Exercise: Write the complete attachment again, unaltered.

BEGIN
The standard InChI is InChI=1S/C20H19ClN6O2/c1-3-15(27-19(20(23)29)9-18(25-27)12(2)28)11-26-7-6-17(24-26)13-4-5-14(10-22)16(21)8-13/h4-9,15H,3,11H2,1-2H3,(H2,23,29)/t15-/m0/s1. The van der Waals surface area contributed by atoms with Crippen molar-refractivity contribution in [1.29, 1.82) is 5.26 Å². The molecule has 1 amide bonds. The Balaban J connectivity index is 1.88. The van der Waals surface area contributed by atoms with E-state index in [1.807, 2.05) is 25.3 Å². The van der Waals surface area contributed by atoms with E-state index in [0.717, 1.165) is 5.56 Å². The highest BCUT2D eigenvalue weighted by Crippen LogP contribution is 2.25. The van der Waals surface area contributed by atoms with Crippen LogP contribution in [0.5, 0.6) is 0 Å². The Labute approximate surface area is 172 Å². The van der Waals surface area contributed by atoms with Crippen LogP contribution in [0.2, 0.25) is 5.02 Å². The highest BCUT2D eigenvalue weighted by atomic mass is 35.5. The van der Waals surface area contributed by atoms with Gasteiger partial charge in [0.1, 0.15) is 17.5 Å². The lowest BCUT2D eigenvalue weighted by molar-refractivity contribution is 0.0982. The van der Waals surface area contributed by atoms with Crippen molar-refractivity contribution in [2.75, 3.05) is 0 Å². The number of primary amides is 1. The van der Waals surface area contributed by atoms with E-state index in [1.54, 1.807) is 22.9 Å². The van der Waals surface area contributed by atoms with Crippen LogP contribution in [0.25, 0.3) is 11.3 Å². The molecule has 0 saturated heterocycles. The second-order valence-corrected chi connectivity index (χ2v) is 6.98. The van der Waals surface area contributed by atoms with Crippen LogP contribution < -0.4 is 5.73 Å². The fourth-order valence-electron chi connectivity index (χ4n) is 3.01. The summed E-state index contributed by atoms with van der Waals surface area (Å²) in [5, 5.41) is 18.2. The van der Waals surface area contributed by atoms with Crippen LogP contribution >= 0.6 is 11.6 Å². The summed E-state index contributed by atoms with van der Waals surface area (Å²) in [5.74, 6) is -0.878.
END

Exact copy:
The standard InChI is InChI=1S/C20H19ClN6O2/c1-3-15(27-19(20(23)29)9-18(25-27)12(2)28)11-26-7-6-17(24-26)13-4-5-14(10-22)16(21)8-13/h4-9,15H,3,11H2,1-2H3,(H2,23,29)/t15-/m0/s1. The van der Waals surface area contributed by atoms with Crippen molar-refractivity contribution in [1.29, 1.82) is 5.26 Å². The molecule has 1 amide bonds. The Balaban J connectivity index is 1.88. The van der Waals surface area contributed by atoms with E-state index in [1.807, 2.05) is 25.3 Å². The van der Waals surface area contributed by atoms with E-state index in [0.717, 1.165) is 5.56 Å². The highest BCUT2D eigenvalue weighted by Crippen LogP contribution is 2.25. The van der Waals surface area contributed by atoms with Crippen LogP contribution in [0.5, 0.6) is 0 Å². The Labute approximate surface area is 172 Å². The van der Waals surface area contributed by atoms with Crippen LogP contribution in [0.2, 0.25) is 5.02 Å². The highest BCUT2D eigenvalue weighted by atomic mass is 35.5. The van der Waals surface area contributed by atoms with Gasteiger partial charge in [0.1, 0.15) is 17.5 Å². The lowest BCUT2D eigenvalue weighted by molar-refractivity contribution is 0.0982. The van der Waals surface area contributed by atoms with Crippen molar-refractivity contribution in [2.75, 3.05) is 0 Å². The number of primary amides is 1. The van der Waals surface area contributed by atoms with E-state index in [1.54, 1.807) is 22.9 Å². The van der Waals surface area contributed by atoms with Crippen LogP contribution in [0.25, 0.3) is 11.3 Å². The molecule has 0 saturated heterocycles. The second-order valence-corrected chi connectivity index (χ2v) is 6.98. The van der Waals surface area contributed by atoms with Crippen LogP contribution < -0.4 is 5.73 Å². The fourth-order valence-electron chi connectivity index (χ4n) is 3.01. The summed E-state index contributed by atoms with van der Waals surface area (Å²) in [5, 5.41) is 18.2. The van der Waals surface area contributed by atoms with Crippen LogP contribution >= 0.6 is 11.6 Å². The summed E-state index contributed by atoms with van der Waals surface area (Å²) in [5.74, 6) is -0.878.